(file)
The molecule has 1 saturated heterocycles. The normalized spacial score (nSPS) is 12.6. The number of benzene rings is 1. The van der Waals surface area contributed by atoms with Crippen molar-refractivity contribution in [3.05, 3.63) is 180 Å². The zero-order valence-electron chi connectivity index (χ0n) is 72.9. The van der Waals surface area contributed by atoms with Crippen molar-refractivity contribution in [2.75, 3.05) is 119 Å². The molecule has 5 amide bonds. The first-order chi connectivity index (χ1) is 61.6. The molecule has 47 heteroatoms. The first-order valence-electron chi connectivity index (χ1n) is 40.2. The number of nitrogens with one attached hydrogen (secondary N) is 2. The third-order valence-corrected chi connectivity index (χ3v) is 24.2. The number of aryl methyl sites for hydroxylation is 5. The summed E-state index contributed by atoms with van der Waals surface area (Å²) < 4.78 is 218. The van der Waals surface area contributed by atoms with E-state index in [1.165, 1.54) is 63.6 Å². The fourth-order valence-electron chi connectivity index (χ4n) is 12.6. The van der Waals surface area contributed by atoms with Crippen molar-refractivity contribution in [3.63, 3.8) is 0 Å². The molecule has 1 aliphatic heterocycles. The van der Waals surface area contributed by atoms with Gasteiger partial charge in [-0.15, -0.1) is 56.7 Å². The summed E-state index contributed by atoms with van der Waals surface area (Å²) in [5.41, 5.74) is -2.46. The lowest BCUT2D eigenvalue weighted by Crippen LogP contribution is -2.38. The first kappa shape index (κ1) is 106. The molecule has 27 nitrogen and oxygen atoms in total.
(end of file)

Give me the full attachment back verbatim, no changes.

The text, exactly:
The molecule has 1 saturated heterocycles. The normalized spacial score (nSPS) is 12.6. The number of benzene rings is 1. The van der Waals surface area contributed by atoms with Crippen molar-refractivity contribution in [3.05, 3.63) is 180 Å². The zero-order valence-electron chi connectivity index (χ0n) is 72.9. The van der Waals surface area contributed by atoms with Crippen molar-refractivity contribution in [2.75, 3.05) is 119 Å². The molecule has 5 amide bonds. The first-order chi connectivity index (χ1) is 61.6. The molecule has 47 heteroatoms. The first-order valence-electron chi connectivity index (χ1n) is 40.2. The number of nitrogens with one attached hydrogen (secondary N) is 2. The third-order valence-corrected chi connectivity index (χ3v) is 24.2. The number of aryl methyl sites for hydroxylation is 5. The summed E-state index contributed by atoms with van der Waals surface area (Å²) < 4.78 is 218. The van der Waals surface area contributed by atoms with E-state index in [1.165, 1.54) is 63.6 Å². The fourth-order valence-electron chi connectivity index (χ4n) is 12.6. The van der Waals surface area contributed by atoms with Crippen molar-refractivity contribution in [3.63, 3.8) is 0 Å². The molecule has 1 aliphatic heterocycles. The van der Waals surface area contributed by atoms with Gasteiger partial charge in [-0.15, -0.1) is 56.7 Å². The summed E-state index contributed by atoms with van der Waals surface area (Å²) in [5.41, 5.74) is -2.46. The lowest BCUT2D eigenvalue weighted by Crippen LogP contribution is -2.38. The first kappa shape index (κ1) is 106. The molecule has 27 nitrogen and oxygen atoms in total.